Esso Minor Hockey week will run from January 11th to January 19th, 2013. It is recognized as the largest ice hockey tournament in the world. The tournament has brought Calgary teams together for over 40 years and this year will be Esso’s 34th year as title sponsor. The tournament is prestigious in the minds of so many Canadian kids. It’s a chance for players from novice to junior levels to get together for fun and competition.
No event of this size could run smoothly without a dedicated group of volunteers, parents, officials and players. So hats off to the countless number of volunteers each year who provide the kids in Calgary and across Canada with the opportunity to play. Over the week, more than 600 teams and 12,000 players ranging in age from 7 to 21 will take to the ice for this annual tournament. In addition 2,500 coaches and 4,000 volunteers will be involved to make sure the event runs smoothly.
Esso Minor Hockey week is just one example of how hockey is such a prominent part of the Canadian identity. As mentioned in a previous article published in the winter 2012 issue of Hockey Zones Newsletter the state of Canadian minor hockey as we know it today may look quite different in the next decade or so. Hockey Canada’s membership peaked in 2008-09 when it hit 585,000 registered players. However, enrolment is dropping by a little more than 1% a year, or 8,000 players, on the average, per year. The myth is that most Canadian boys play hockey, however, the reality is that the numbers are falling. Only 15.7%, or 1 in 6.4 boys, actually play the game in Canada. If the trend of young males deciding not to play hockey continues, the numbers are expected to continue to lower in the years ahead.
The Concussion Situation:
One of the major reasons behind the predicted reduction in minor hockey registrations is the perception of hockey as an increasingly violent sport in the public’s eye. Hockey is often portrayed as a violent sport based primarily on the contact aspect, otherwise known as checking. With an increase of player concussions and enhanced media coverage this only magnifies the violent perception and issue within our game. This violence is enhanced and glorified in video games.
Vision is not seeing things as they are but as they will be. Therefore, Hockey Canada became proactive and took a strong initiative this hockey season. It started a progressive awareness / education campaign to help keep players safe in our great game, as well as to sustain and to help grow player participation across our country. The theme is “Be Respectful of Everyone on the Ice”. Team Canada Alumnus Sydney Crosby, who has seen his own career derailed by concussion problems, endorses and supports the New Concussion Awareness Campaign.
Sidney Crosby states “I feel very fortunate that hockey has been part of my life since I was very young and admire Hockey Canada’s commitment to educating families and players about all aspects of the game. It is important to always give your best effort and yet always be respectful of everyone on the ice. Be smart, stay safe and have fun.”
Source: Hockey Canada Website

The Hockey Canada Concussion Awareness apps are available in both English and French, with versions for adults and kids. The apps include a variety of resources and information on concussions, focusing on prevention, respect, rules, symptoms and return to play protocol. All these apps are available for Blackberry, iOS and Android devices and can be downloaded free on several websites and platforms including, Blackberry’s App World, iTunes and Google Play Store.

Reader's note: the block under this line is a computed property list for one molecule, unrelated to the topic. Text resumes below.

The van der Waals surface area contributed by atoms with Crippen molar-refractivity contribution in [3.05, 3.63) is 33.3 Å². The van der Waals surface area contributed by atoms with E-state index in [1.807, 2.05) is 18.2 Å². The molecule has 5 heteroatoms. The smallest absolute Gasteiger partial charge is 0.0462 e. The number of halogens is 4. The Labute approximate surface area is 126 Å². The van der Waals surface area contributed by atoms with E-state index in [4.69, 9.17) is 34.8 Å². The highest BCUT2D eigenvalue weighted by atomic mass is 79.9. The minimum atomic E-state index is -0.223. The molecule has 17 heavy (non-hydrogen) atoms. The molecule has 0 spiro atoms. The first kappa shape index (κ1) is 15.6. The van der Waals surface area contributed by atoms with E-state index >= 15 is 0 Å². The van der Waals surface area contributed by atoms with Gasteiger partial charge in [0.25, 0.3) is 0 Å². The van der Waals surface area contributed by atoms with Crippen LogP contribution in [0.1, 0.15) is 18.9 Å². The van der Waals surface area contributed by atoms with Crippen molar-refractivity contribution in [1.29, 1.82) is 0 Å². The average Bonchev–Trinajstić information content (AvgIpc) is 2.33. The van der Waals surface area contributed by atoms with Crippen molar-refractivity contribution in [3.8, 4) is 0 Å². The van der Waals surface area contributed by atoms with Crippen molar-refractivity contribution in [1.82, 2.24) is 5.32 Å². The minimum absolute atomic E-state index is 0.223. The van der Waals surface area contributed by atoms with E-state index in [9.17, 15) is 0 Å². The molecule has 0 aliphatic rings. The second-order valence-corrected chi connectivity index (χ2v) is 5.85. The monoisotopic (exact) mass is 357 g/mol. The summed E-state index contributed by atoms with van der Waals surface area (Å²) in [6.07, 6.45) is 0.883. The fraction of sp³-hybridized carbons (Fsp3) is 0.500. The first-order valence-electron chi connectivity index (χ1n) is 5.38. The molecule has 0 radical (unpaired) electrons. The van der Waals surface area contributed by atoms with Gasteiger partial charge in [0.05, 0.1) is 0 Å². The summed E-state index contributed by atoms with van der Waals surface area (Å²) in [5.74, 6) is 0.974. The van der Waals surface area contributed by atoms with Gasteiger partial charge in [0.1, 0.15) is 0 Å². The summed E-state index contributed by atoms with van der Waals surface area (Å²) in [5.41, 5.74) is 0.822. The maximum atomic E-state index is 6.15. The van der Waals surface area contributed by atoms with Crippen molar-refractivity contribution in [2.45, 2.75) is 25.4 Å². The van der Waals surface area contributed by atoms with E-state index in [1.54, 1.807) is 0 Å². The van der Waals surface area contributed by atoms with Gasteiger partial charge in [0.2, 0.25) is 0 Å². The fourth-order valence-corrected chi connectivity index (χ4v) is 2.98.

This app has a variety of very useful information on concussions for parents, players, officials and volunteers,” said Hockey Canada President and CEO Bob Nicholson. “Download this app to your phone or tablet today, and you will have concussion information on prevention, rules, symptoms and ‘return to play’ protocol at your fingertips.”
One version of the Hockey Canada concussion awareness app was developed for kids, and is a great tool to teach children how to prevent concussions through respect and playing by the rules. The app also puts important concussion information into easy to follow information for young players. It also contains an interactive game that features Hockey Canada’s mascot, Puckster.
This Hockey Canada initiative is part of a national project bringing together Hockey Canada, ThinkFirst Pensez d’Abord Canada (TFC), a program of Parachute, leaders in injury prevention, the Canadian Centre for Ethics and Sport (CCES) and the Coaching Association of Canada (CAC). The project is aimed at reducing brain injuries in team sports in Canada and is funded in part by the federal government through its Active and Safe Initiative.
The project partners envision a country where all Canadian children and youth have access to safe team sport activities. It is expected that in collaboration with Canadian governments and their community partners, they can accomplish much over the next few years by focusing its collective efforts. For more information on Hockey Canada, its programs and concussion awareness or download the new concussion awareness app, please visit

In the true spirit of Esso Minor Hockey week let’s play hard, let’s play to win, let’s play to have fun but most importantly let’s play safe!! Safety First! Let’s make every effort to minimize concussions in the game!

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